9 W. Dock Street Lansford PA United States
If you’re looking for an interesting and educational day trip, be sure to visit the No. 9 Coal Mine & Museum in Pennsylvania! This unique attraction is located in the heart of the coal region and offers visitors a chance to learn about the history of coal mining in America. Located right in the heart of Pennsylvania Coal Country, the No. 9 Coal Mine & Museum is an opportunity to see how coal was mined in the past and to get an up-close look at a real former operating coal mine.
The Lehigh Coal and Navigation Company began operating the No. 9 Coal Mine in 1855. In the Panther Valley, mining operations were primarily focused on a big vein of Anthracite coal known as the Mammoth Vein. The first mines in the area were established in Summit Hill, just above Lansford.
The coal seams in Summit Hill, which were located hundreds of feet below the surface and geologically complex, required innovative methods to be used to excavate them. The No. 9 Mine is driven at a much lower level than the mines in Summit Hill. Because the tunnel was being dug, groundwater naturally drained out of the mine entrance without the need for pumps.
By the end of 1857, the passage had been driven far enough into the mountain to reach the first vein of coal. In 1858, the No. 9 Mine was engaged to produce 90,000 tons of Anthracite coal for the company. The No. 9 mine ran from 1855 until June 22, 1972, making it the world’s longest continuously operational deep Anthracite coal mine.
The abandoned No. 9 Mine was eventually reclaimed by a local organization intent on preserving the region’s coal mining history and reopened in 1992 as the Panther Creek Valley Foundation. The No. 9 Coal Mine & Museum is now run by the Panther Creek Valley Foundation, a non-profit organization dedicated to preserving the area’s coal mining heritage. Restoration work began in 1995 and the first tours of the mine were given in 2002.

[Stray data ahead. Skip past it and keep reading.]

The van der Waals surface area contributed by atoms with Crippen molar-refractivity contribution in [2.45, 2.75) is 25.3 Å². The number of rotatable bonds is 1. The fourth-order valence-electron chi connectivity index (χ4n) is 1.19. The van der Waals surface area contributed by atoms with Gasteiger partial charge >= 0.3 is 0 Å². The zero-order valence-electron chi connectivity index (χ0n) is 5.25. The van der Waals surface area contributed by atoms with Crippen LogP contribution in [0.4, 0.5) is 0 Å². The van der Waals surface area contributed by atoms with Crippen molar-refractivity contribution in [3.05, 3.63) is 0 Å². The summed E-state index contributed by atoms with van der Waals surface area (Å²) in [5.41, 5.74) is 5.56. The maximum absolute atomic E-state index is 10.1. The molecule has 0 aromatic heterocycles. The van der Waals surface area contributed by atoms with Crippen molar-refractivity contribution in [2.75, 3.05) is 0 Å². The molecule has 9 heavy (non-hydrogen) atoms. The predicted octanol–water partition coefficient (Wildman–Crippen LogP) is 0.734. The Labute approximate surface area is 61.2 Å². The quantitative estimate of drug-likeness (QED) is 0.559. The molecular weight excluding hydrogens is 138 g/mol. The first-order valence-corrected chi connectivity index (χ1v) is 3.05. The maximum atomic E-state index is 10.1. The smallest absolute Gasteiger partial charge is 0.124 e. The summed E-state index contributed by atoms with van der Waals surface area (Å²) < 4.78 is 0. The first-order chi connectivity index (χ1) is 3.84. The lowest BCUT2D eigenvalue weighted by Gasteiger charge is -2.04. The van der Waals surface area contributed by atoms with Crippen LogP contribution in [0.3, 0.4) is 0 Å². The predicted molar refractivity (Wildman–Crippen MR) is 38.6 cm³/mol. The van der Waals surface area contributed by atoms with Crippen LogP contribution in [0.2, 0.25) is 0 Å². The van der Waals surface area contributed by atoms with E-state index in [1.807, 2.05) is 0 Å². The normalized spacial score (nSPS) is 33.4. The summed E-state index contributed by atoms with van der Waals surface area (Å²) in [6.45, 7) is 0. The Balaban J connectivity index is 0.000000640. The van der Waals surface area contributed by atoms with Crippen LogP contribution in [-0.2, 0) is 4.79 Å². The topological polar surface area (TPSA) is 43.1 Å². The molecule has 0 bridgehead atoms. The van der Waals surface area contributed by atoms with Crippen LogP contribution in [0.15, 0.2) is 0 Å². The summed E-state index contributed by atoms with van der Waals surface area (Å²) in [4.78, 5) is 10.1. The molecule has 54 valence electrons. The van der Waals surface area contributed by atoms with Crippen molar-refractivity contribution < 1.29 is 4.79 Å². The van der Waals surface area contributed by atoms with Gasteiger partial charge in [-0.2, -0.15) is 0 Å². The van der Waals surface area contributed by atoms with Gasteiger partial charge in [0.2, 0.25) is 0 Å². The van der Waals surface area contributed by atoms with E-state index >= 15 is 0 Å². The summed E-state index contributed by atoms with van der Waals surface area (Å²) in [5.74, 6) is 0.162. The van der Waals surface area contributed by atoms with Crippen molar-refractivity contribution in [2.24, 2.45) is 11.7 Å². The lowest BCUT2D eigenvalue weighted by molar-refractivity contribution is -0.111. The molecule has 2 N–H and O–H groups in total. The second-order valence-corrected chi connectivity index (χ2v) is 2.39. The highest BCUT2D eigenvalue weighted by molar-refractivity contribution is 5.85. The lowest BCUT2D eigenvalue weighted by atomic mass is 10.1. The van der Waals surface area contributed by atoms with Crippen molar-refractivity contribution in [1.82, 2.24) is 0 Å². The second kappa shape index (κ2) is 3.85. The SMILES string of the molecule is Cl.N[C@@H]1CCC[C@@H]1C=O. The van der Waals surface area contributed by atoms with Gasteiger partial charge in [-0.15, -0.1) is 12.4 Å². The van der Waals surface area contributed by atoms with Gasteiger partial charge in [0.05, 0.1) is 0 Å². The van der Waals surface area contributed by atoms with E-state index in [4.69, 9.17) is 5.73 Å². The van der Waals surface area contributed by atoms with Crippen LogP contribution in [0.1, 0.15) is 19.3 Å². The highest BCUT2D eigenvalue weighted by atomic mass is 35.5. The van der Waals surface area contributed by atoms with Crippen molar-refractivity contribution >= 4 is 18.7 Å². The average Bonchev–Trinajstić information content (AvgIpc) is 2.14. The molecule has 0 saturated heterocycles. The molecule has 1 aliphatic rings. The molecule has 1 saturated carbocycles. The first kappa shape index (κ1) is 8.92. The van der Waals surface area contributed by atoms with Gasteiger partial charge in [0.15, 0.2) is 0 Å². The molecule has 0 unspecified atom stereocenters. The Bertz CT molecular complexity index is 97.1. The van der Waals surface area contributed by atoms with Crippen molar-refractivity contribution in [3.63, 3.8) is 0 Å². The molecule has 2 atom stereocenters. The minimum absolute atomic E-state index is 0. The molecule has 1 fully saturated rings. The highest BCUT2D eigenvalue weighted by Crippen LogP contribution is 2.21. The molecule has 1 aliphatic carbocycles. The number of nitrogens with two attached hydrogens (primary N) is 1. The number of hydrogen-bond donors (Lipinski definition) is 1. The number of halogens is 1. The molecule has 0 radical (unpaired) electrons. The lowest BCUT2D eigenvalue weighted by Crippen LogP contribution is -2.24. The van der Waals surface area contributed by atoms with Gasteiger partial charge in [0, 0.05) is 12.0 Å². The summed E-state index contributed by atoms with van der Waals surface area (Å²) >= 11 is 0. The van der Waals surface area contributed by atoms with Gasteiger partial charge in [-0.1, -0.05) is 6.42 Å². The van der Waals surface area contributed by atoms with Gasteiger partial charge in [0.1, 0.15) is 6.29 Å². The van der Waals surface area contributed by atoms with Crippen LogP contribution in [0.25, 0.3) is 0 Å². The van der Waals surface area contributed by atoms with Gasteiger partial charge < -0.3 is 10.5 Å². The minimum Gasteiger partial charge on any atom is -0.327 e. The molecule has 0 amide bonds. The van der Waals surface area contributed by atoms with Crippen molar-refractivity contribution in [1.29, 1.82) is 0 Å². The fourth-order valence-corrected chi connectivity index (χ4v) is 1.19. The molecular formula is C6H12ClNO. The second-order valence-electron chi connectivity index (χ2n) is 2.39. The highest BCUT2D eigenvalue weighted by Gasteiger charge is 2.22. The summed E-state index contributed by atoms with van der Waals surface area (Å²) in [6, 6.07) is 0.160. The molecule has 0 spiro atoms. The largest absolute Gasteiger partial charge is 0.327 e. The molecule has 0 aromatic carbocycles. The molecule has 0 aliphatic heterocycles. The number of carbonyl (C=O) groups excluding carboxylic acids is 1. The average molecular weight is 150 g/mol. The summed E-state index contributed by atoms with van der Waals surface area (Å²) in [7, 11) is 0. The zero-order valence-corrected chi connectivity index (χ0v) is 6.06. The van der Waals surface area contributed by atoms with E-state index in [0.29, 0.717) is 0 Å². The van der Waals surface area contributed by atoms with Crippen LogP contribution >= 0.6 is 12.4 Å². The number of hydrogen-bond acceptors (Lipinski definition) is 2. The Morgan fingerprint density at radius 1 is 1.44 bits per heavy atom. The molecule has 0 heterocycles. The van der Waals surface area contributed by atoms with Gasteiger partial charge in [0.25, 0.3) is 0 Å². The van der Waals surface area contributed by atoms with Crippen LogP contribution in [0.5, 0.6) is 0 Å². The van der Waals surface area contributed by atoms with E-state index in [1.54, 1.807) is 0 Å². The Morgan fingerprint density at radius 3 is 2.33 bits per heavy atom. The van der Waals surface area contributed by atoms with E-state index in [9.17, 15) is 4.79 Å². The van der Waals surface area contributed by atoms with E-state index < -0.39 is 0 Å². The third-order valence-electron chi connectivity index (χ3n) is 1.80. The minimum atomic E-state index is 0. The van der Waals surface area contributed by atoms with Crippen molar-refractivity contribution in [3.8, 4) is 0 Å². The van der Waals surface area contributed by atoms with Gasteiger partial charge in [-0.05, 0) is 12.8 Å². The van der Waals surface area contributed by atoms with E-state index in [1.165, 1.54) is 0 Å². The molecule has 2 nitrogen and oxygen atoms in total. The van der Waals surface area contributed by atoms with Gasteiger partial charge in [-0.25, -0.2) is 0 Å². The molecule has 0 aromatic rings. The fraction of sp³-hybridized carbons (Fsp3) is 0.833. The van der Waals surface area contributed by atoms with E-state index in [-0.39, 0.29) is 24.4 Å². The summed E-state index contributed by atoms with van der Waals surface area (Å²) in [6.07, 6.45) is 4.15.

Visitors to the mine ride a 1,600-foot railway into the mountain before taking part in a 600-foot guided tour. Visitors can see the original 700-foot deep mine shaft, traverse the “mule-way” (where young men guided the mules between the different levels of the mine), and inspect a miner’s hospital cut into solid rock. When you see the hazardous circumstances in which men and young boys worked on a daily basis, it’s clear why having a hospital on-site was critical.
In addition to the coal mine, you’ll also find the No. 9 Museum on the grounds, which is housed in the No.9 Mine’s original “Wash Shanty” that was built before WWI.
The museum houses the greatest number of mining artifacts in the region. The many items on exhibit include mining supplies, blasting equipment, household goods, and more that belonged to the workers who worked at the No. 9 Mine. There are also lots of documents, books, and photographs related to the history of coal mining in the area in the museum area.
The No. Coal Mine & Museum is open from April through November. Admission is $12 for adults, $9 for children ages four to twelve. Children under the age of three are free. Tours are given every hour on the hour from 11 am – 3 pm.
The last tour leaves at three o’clock in the afternoon. For more information, you can visit their website or give them a call at (570)645-7074. So if you’re looking for an interesting day trip this summer, be sure to check out the No. Coal Mine & Museum!
For more information on their operating hours, visit the No. 9 Coal Mine & Museum online: https://no9minemuseum.wixsite.com/museum or call (570)-645-7074
To learn even more about the history of Anthracite in the region, you may also want to visit the Pennsylvania Anthracite Heritage Museum.
Wednesday :10:00 AM - 4:00 PM
Thursday :10:00 AM - 4:00 PM
Friday :10:00 AM - 4:00 PM
Saturday :10:00 AM - 4:00 PM
Sunday :10:00 AM - 4:00 PM
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